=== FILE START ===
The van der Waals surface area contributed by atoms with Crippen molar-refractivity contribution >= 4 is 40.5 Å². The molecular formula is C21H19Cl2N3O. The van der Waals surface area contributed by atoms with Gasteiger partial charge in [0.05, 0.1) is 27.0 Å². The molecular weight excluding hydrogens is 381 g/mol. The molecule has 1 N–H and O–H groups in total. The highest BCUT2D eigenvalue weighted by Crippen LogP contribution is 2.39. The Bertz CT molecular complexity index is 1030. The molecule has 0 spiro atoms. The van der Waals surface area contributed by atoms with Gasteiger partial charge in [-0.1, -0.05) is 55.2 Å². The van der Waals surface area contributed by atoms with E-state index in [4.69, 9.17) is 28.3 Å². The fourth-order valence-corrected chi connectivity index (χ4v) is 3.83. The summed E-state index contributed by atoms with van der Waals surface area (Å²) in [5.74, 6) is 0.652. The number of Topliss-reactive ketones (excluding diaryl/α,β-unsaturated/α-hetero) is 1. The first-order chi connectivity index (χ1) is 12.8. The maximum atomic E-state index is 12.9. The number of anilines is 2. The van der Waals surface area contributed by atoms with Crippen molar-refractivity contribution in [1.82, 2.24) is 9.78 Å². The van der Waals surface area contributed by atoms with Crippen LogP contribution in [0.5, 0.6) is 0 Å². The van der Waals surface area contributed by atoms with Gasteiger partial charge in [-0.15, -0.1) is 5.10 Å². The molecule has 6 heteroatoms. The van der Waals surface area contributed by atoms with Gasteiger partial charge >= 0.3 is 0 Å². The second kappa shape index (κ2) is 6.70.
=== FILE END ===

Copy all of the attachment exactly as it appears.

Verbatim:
The van der Waals surface area contributed by atoms with Crippen molar-refractivity contribution >= 4 is 40.5 Å². The molecular formula is C21H19Cl2N3O. The van der Waals surface area contributed by atoms with Gasteiger partial charge in [0.05, 0.1) is 27.0 Å². The molecular weight excluding hydrogens is 381 g/mol. The molecule has 1 N–H and O–H groups in total. The highest BCUT2D eigenvalue weighted by Crippen LogP contribution is 2.39. The Bertz CT molecular complexity index is 1030. The molecule has 0 spiro atoms. The van der Waals surface area contributed by atoms with Gasteiger partial charge in [-0.1, -0.05) is 55.2 Å². The van der Waals surface area contributed by atoms with E-state index in [4.69, 9.17) is 28.3 Å². The fourth-order valence-corrected chi connectivity index (χ4v) is 3.83. The summed E-state index contributed by atoms with van der Waals surface area (Å²) in [5.74, 6) is 0.652. The number of Topliss-reactive ketones (excluding diaryl/α,β-unsaturated/α-hetero) is 1. The first-order chi connectivity index (χ1) is 12.8. The maximum atomic E-state index is 12.9. The number of anilines is 2. The van der Waals surface area contributed by atoms with Crippen molar-refractivity contribution in [1.82, 2.24) is 9.78 Å². The van der Waals surface area contributed by atoms with Crippen LogP contribution in [0.5, 0.6) is 0 Å². The van der Waals surface area contributed by atoms with Gasteiger partial charge in [-0.15, -0.1) is 5.10 Å². The molecule has 6 heteroatoms. The van der Waals surface area contributed by atoms with Gasteiger partial charge >= 0.3 is 0 Å². The second kappa shape index (κ2) is 6.70.